All experiments followed institution IACUC protocols as determined by the Harvard University Faculty of Arts and Sciences standing committee on the use of animals in research and teaching (IACUC 22-04). Fish were embedded in agarose on a 35-mm Petri dish and their tail and pectoral fins were freed (Figure 1a). The dish was in turn placed on a platform inside and in the center of a larger (170 H × 130 W × 75 D, mm) rectangular tank, on the walls of which the looming stimulus was presented (Figure 1b). The fish were allowed to acclimate for about 30 min before presentation of looming stimuli. Their movement was filmed at 120 Hz. The movement of the tail was quantified frame-by-frame as the average deflection of 10 equidistant points along the tail from the midline (Figure 1b, c). A tail flick was detected when the average tail deflection exceeded a threshold.

In these experiments (data shown in Figure 1d – only), fish with low response probability (defined as those that did not respond to the first stimulus presentations) were not tested further and were not included in the analysis. In this case, therefore, the observed probability for the first trial, before correction for spontaneous flick rate (see behavioral data analysis bellow), was 1.

Looming stimuli were simulated using MATLAB and presented at 20 Hz refresh rate to one eye or the other, 10 times each at varying ISIs. The screen on the unstimulated side was kept dark (whole-field black projected on the tank wall on that side) the whole time when the other side was being stimulated. For the data shown in Figure 1, the stimulus size to speed ratio (l/|v|) was chosen at 240 ms with the initial and final angular size equal to 4 and 140 degrees, respectively. The value of l/|v| was found effective in triggering escapes after a set pilot of pilot experiments. The ISI values chosen for these experiments were 10 and 180 s. At the end of the approach sequence, the stimulus remained at its final size for 2.5 s after which it disappeared for the duration of ISI. Behavioral experiments were initially performed in either open or closed loop. In closed loop experiments, looming was stopped as soon as the fish generated an escape response, whereas in open loop experiments it continued expanding to its full final size regardless of the fish’s behavior. In closed loop experiments, the stimulus size was kept at the stopped value for the remainder of the time where it would have expanded had the escape not happened. There was no significant difference in response probability and timing for the two conditions (data not shown), and their data were pooled. All experiments under 2p calcium imaging were performed in the open loop configuration.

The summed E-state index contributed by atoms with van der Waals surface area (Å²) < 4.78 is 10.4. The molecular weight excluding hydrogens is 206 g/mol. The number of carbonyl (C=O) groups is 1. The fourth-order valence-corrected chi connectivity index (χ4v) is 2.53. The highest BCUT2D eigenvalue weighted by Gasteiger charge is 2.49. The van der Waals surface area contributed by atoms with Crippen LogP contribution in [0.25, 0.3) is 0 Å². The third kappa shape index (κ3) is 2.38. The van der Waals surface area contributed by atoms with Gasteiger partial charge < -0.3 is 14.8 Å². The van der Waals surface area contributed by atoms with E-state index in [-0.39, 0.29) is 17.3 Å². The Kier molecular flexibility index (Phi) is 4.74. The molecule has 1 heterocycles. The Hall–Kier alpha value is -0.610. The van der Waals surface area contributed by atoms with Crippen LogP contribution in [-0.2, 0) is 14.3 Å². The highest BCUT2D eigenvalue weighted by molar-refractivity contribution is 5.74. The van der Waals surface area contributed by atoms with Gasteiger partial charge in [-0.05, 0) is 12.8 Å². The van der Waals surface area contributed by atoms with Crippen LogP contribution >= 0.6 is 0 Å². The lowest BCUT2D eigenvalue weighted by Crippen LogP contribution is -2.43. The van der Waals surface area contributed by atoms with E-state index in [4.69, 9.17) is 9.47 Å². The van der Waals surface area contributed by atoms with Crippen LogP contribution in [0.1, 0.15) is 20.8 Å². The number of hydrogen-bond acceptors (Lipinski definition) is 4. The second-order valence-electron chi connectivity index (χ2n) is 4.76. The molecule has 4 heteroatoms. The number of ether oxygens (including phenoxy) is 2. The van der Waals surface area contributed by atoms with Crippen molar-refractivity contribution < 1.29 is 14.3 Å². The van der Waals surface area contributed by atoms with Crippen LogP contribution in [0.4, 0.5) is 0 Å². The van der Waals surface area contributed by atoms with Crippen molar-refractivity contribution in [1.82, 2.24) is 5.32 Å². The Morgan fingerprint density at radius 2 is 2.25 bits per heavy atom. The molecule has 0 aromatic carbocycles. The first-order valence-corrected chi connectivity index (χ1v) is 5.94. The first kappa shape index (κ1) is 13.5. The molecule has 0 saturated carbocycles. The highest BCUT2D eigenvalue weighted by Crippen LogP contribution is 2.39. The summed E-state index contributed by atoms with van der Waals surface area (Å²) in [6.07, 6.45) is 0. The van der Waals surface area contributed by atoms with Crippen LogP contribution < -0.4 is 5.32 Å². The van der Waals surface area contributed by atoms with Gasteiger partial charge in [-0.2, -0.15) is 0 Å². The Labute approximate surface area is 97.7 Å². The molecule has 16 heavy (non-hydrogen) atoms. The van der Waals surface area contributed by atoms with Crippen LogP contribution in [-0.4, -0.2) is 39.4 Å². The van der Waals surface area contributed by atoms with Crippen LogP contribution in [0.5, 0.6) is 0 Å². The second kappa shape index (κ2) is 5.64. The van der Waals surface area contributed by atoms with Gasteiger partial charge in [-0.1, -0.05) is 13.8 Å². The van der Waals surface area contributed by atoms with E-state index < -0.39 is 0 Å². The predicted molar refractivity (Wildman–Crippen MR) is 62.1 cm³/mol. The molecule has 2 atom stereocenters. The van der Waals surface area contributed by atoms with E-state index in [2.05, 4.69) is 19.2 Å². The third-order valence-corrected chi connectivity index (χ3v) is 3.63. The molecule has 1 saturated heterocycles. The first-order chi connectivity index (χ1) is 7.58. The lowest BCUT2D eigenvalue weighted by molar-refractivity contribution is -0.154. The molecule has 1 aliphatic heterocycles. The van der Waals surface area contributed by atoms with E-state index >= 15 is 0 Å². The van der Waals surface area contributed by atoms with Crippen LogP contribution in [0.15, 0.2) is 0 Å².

For calcium imaging experiments, a similar setup was used, except that the tank was smaller (60 H × 55 W × 55 D, mm), and the fish was embedded in agarose on a 20 × 20 mm agarose-coated glass coverslip mounted on a platform such that it was centered on the stimulus shown on the tank wall. In these experiments, all fish were retained for the analysis regardless of their responsiveness to the stimulus. This could also give us an estimate of the probability of responsiveness to the first stimulus presentation across fish (see Behavioral data analysis, Figure 3b). Four different stimulus types were presented repeatedly in various orders: dark looming (DL), checkerboard looming (CB), dimming (DM), and brightening (BR). The time course of the dimming stimulus was matched to the dimming profile of the dark looming stimulus calculated based on the proportion of the dark versus bright pixels. Brightening stimulus had the same time course as dimming except for the inverse polarity. Note that whole-field brightening also occurs after each dark looming and dimming stimuli go back to their initial size after having reached their final size. In these experiments, the stimulus l/|v| was set to 480 ms and the initial and final sizes were 3 and 80 degrees, respectively. The stimulus remained at its final size for 10 s after which it disappeared for the duration of ISI. The projector refresh rate was 30 Hz and the frame rate for the behavioral monitoring camera was 25 Hz.

Behavioral data analysis